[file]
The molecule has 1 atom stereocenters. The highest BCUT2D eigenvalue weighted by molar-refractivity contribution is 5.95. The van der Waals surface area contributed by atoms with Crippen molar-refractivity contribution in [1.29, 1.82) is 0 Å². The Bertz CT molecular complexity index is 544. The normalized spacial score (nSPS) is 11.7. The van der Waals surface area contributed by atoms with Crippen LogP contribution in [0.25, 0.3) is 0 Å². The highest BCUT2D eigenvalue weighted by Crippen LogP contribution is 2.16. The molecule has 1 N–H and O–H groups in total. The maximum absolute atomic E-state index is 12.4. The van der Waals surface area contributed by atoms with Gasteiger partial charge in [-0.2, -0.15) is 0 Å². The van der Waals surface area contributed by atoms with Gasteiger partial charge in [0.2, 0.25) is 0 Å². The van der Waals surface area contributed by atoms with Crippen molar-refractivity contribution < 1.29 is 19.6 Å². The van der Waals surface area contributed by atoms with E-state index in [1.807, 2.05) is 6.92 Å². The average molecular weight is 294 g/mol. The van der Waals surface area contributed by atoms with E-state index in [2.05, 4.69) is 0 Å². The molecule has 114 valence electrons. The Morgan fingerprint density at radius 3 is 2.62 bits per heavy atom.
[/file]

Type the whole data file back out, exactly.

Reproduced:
The molecule has 1 atom stereocenters. The highest BCUT2D eigenvalue weighted by molar-refractivity contribution is 5.95. The van der Waals surface area contributed by atoms with Crippen molar-refractivity contribution in [1.29, 1.82) is 0 Å². The Bertz CT molecular complexity index is 544. The normalized spacial score (nSPS) is 11.7. The van der Waals surface area contributed by atoms with Crippen LogP contribution in [0.25, 0.3) is 0 Å². The highest BCUT2D eigenvalue weighted by Crippen LogP contribution is 2.16. The molecule has 1 N–H and O–H groups in total. The maximum absolute atomic E-state index is 12.4. The van der Waals surface area contributed by atoms with Gasteiger partial charge in [-0.2, -0.15) is 0 Å². The van der Waals surface area contributed by atoms with Gasteiger partial charge in [0.2, 0.25) is 0 Å². The van der Waals surface area contributed by atoms with Crippen molar-refractivity contribution < 1.29 is 19.6 Å². The van der Waals surface area contributed by atoms with E-state index in [1.807, 2.05) is 6.92 Å². The average molecular weight is 294 g/mol. The van der Waals surface area contributed by atoms with E-state index in [2.05, 4.69) is 0 Å². The molecule has 114 valence electrons. The Morgan fingerprint density at radius 3 is 2.62 bits per heavy atom.